Case study analyse

Its mission is to add economic value to Chile’s products and services by promoting innovation and technology transfer activities, management techniques and human skills to natural resource-intensive sectors, aimed at taking better advantage of Chile’s natural resources and productive capacity.
In 1997 Dr. Eduardo Bitran assumed the office as general director of Fundación Chile. He faced the difficult task of administering the institution, which was constituted as a private non-profit institution with 50% state ownership. One of the most innovative mechanisms that the foundation used, unique in Chile and probably in Latin America, was to create new businesses as a main means to diffuse and transfer technology. Dr. Bitran played a major role in Chile’s economic development. , Chile had managed to keep to its course and to maintain growth and stability amidst enormous turbulence, in a period of economic decline that had affected all of Latin America. Recognition of the importance of new knowledge as the base of future businesses was gaining importance and Venture capital funds became the focus. Local innovation clusters were formed around the wine and salmon industries, and specialized fruit production was beginning to reveal the benefits of biotechnology and sophisticated production methods. Immediate challenge for Dr. Bitran was to identify the path and direction for Fundación Chile. His main challenge would be administer the institution to generate social benefits, as required by the mission entrusted to it as a quasi-public entity, while at the same time acting as a private business to obtain the necessary resources that would permit it to grow and develop.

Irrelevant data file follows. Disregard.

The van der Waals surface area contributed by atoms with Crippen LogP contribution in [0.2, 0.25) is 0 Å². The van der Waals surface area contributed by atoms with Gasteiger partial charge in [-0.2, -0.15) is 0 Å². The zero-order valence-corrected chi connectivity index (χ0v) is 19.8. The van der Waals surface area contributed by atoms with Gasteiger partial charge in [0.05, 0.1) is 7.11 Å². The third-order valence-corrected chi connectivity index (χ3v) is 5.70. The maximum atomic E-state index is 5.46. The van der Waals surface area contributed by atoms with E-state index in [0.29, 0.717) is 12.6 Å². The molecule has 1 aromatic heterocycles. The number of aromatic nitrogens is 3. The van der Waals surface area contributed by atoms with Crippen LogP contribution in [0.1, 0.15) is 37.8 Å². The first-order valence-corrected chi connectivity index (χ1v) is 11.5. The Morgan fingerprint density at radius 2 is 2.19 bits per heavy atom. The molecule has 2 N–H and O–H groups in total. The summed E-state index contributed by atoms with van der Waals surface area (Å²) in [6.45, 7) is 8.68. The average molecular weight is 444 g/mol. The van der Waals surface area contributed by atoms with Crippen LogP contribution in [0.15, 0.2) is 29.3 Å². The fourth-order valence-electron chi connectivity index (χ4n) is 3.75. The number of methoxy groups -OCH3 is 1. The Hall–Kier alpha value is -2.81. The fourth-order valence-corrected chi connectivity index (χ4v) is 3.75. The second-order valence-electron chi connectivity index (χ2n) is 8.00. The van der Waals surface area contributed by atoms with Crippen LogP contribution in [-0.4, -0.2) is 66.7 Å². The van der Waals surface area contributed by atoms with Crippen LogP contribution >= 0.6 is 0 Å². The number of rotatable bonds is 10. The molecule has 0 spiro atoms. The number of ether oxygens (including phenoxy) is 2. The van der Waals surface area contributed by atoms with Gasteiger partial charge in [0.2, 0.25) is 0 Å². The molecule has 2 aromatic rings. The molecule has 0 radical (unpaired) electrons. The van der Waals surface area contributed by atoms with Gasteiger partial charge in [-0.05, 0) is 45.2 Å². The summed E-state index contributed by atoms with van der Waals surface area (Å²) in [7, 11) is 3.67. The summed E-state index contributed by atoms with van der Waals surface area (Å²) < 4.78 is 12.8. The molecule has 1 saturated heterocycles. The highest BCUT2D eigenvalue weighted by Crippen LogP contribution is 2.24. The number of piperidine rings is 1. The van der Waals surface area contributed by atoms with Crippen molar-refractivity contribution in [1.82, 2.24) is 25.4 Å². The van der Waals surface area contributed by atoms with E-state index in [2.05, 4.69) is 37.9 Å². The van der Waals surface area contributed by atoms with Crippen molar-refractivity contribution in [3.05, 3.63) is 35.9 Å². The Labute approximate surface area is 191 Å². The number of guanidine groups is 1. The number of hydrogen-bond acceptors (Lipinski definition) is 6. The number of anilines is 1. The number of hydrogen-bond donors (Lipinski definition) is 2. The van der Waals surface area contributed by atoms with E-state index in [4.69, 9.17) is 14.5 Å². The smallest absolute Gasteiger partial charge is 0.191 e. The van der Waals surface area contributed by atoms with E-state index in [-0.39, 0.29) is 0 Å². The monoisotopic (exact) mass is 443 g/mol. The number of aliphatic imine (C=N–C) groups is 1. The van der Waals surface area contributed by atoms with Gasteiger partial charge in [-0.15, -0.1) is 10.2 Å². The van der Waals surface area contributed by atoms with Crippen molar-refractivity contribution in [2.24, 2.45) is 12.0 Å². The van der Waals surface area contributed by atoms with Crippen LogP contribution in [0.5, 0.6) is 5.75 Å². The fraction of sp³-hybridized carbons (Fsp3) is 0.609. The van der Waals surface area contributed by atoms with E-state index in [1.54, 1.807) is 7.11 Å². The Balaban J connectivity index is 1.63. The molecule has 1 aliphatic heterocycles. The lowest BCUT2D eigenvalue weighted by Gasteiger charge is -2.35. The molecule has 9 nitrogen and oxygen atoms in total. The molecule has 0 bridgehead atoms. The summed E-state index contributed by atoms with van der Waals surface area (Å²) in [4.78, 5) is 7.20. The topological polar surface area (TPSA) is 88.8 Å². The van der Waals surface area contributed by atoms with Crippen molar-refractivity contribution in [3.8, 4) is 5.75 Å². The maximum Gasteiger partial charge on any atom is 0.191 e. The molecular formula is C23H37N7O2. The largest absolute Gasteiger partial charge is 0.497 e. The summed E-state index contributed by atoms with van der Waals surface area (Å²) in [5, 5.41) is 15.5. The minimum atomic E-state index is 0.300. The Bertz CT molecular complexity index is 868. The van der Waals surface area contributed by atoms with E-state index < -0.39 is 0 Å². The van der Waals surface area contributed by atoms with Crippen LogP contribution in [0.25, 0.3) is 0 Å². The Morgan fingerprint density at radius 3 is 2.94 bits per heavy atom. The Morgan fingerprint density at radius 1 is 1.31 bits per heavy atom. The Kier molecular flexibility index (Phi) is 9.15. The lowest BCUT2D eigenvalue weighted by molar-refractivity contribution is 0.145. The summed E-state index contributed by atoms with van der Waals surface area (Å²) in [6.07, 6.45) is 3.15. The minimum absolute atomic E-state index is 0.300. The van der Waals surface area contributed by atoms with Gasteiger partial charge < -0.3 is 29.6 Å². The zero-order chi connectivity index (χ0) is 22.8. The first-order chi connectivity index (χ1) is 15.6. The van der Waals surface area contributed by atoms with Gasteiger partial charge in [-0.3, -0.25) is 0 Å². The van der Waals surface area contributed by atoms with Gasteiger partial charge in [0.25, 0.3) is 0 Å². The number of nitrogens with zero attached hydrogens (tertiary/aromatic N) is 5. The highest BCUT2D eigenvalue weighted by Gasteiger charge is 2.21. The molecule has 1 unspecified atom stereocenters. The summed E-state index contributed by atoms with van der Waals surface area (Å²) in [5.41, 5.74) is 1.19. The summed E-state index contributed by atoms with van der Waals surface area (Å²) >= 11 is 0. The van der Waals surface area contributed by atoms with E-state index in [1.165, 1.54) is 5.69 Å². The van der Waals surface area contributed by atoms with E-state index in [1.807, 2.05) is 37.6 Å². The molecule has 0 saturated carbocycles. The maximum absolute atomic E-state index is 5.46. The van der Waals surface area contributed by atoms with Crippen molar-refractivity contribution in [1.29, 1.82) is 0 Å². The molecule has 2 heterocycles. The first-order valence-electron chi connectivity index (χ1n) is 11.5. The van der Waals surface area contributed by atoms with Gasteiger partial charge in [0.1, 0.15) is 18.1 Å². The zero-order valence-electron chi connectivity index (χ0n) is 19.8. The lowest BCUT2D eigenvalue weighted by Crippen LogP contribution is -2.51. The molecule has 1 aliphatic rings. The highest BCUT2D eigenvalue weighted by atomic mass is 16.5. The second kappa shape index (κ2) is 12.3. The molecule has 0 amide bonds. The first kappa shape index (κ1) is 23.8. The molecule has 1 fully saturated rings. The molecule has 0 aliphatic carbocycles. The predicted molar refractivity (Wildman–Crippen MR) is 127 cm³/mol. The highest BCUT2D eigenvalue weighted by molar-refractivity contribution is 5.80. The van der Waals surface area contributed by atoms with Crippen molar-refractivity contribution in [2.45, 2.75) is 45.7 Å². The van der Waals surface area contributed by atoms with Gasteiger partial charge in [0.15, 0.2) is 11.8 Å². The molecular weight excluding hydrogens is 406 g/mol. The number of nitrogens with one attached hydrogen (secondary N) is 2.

Fundación Chile’s promoted innovation and technology transfer emphasizing agribusiness, forestry and marine resources. It followed several modalities like demonstration businesses, technology transfer groups, training and diffusion, and providing services such as consulting to quality control.